The area surrounding Sheridan Lake has a new look — another sign of the ongoing efforts to combat the mountain pine beetle in the Black Hills.
As the invasive pest chews its way through the area, the U.S. Forest Service is following through on its plan to thin out 892 acres near the popular recreation spot about 15 miles west of Rapid City.
Brian King, a representative from the U.S. Forest Service, estimates the work is about 60 percent complete.
Depending on the weather, tree removals should be completed sometime in the fall, if not sooner, he said. Most of the work currently being done is north and south of the Sheridan Lake campgrounds along Sheridan Lake Road to tackle problems from the infestation.
“What we are doing around Sheridan forest is pretty much what we are doing all over the forest,” he said.
Sen. John Thune and U.S. Rep. Kristi Noem’s offices announced this week that $1.5 million will be added to the Black Hills National Forest’s 2014 budget. The Forest Service said the money will be used to remove additional bug-infested trees.
The beetles’ appetite for large trees is nothing new to the Black Hills. The current infestation dates to the late 1990s, according to Tom Troxel, executive director with the Intermountain Forest Association.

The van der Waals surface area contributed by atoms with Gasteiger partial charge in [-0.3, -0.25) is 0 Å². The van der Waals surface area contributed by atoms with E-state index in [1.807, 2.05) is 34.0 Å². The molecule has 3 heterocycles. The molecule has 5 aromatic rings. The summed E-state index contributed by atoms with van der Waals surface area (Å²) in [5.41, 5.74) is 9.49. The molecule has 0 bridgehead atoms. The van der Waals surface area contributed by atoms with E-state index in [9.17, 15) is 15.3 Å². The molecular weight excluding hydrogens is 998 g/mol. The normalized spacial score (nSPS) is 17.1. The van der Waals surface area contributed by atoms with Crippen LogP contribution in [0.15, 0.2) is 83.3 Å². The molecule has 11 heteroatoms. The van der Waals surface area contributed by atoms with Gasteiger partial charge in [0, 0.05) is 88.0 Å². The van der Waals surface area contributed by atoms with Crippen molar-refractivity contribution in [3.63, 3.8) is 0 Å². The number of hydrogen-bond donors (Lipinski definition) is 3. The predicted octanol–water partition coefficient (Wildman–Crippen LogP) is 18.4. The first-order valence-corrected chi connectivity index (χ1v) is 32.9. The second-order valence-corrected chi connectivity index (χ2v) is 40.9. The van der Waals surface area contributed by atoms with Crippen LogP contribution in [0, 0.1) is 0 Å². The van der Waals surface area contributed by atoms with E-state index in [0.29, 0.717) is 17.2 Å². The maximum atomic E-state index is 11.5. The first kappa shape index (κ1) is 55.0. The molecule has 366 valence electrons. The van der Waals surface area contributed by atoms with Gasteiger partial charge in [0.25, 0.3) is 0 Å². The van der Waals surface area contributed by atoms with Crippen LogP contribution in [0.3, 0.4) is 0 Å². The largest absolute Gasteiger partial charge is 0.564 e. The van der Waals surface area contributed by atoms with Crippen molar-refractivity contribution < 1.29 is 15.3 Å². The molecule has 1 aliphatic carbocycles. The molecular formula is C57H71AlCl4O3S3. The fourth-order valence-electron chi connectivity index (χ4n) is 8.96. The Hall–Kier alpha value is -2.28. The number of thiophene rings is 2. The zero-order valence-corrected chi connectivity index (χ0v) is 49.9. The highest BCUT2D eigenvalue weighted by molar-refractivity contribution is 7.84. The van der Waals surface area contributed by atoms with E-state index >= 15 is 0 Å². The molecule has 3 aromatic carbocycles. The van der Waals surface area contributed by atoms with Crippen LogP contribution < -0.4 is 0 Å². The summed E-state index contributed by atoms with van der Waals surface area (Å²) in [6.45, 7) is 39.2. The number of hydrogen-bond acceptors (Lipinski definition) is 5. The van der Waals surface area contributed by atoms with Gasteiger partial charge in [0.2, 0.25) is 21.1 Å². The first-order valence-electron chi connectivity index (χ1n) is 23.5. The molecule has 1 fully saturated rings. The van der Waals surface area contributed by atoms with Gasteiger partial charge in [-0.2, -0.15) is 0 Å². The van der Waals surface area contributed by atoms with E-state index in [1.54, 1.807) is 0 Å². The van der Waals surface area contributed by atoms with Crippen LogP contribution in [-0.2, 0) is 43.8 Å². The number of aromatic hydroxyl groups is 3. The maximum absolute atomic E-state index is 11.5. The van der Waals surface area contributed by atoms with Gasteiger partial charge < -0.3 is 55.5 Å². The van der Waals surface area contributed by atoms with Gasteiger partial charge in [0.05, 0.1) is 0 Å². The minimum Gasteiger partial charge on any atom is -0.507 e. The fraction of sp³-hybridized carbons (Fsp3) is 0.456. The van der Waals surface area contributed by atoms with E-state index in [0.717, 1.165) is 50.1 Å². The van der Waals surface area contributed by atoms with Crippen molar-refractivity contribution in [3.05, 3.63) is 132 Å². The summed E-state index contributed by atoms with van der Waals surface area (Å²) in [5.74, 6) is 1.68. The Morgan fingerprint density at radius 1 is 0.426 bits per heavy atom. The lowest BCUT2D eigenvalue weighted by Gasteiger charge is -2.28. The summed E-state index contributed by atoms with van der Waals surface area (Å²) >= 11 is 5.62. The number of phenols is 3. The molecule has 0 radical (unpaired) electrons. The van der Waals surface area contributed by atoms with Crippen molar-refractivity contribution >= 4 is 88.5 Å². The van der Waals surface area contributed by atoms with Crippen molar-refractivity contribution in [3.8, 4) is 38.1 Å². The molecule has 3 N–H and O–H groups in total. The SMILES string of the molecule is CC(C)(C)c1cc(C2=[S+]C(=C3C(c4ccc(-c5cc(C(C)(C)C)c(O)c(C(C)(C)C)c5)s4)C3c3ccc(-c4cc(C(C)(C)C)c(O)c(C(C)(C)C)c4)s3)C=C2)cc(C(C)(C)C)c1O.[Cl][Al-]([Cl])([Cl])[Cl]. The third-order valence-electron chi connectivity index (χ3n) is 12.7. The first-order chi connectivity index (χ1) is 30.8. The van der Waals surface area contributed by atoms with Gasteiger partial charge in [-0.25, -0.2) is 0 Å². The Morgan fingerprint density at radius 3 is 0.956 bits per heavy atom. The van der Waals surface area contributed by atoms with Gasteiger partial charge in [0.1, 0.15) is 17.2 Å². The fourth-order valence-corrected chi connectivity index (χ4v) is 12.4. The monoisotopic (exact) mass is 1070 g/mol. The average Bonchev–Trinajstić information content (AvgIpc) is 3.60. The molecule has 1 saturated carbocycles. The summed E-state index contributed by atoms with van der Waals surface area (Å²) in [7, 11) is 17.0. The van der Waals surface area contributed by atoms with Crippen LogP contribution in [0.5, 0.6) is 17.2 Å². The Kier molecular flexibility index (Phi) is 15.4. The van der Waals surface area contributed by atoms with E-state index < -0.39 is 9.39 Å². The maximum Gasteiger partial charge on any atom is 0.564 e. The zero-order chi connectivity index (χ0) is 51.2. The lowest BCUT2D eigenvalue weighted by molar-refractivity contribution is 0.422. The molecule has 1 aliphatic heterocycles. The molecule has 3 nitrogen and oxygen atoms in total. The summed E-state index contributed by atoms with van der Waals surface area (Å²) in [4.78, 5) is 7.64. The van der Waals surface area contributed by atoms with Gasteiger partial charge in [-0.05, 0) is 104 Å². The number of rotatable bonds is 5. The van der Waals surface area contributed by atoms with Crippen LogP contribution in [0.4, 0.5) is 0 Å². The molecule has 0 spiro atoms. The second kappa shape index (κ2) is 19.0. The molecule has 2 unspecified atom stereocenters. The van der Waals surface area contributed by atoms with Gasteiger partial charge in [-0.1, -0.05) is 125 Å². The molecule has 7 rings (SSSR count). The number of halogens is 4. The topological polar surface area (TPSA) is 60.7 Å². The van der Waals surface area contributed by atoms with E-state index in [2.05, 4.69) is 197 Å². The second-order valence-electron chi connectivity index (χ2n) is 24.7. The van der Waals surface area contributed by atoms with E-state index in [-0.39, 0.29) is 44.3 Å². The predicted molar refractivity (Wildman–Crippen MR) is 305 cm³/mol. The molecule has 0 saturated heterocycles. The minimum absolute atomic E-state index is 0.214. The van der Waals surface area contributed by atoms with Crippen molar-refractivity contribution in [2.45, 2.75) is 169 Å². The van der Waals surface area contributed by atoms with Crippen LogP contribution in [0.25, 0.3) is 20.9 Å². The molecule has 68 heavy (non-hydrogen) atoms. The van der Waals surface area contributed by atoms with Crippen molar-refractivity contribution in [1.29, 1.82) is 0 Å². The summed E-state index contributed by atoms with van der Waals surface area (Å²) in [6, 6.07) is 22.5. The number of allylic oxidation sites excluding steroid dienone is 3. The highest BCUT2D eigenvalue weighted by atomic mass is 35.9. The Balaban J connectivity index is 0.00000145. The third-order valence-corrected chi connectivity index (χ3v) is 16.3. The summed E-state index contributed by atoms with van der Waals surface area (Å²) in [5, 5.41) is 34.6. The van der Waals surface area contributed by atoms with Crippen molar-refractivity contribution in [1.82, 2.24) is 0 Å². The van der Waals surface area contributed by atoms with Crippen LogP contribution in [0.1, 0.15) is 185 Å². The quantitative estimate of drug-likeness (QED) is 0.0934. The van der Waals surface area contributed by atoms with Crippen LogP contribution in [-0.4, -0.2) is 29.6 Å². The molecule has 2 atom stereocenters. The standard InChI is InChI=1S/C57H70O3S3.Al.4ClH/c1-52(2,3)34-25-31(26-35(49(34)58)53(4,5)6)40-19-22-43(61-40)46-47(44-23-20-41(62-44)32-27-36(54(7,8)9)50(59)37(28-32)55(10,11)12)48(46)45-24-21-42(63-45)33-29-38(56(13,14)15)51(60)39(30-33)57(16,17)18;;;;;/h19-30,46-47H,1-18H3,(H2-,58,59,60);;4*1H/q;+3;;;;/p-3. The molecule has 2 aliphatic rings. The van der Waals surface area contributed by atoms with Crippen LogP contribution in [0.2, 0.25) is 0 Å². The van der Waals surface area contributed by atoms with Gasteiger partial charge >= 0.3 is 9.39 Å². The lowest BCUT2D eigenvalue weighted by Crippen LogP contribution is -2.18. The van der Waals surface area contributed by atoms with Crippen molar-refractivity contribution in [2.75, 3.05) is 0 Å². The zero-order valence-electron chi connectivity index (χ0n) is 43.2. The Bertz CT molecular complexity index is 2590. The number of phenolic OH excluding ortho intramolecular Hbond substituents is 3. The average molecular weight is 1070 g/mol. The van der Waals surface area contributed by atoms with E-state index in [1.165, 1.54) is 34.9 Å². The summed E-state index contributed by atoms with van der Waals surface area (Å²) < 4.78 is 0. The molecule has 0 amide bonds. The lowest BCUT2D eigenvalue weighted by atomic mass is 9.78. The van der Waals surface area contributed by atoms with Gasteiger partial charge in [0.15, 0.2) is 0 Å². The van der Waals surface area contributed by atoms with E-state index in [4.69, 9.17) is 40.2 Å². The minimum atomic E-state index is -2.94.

The Forest Service estimates 30,000 acres of trees are infested per year. King said the removals are part of routine forest management to alleviate infestation areas and reduce the risk of wildfires.
This is usually done with a minimal impact on recreational activities, according to Dave Mertz, a Forest Service natural resource staff officer. Cutting down the trees for timber sales is usually done with “very little restriction” on public access to the area, he said.
Contracts with timber companies are set up to be as unintrusive as possible, especially in the busy recreational season between May and Labor Day, King said.
By thinning out parts of the Black Hills, the goal is to reach an equilibrium where areas of the forest are less susceptible to infestation by the beetles. Typically that means cutting down 50 to 60 infected trees per acre, depending on their diameter, according to Troxel.
A recent report by the South Dakota state forester alleged that loggers were cutting healthy trees along with the bug-infested ones.
Troxel acknowledged there had been some problems in the past differentiating infested trees from apparently healthy ones.
“There were some differences in the definition of what some trees were going to be cut,” he said.
Troxel believed this was due to inconsistent standards on the level of infestation for trees marked for removal, something he said has been corrected.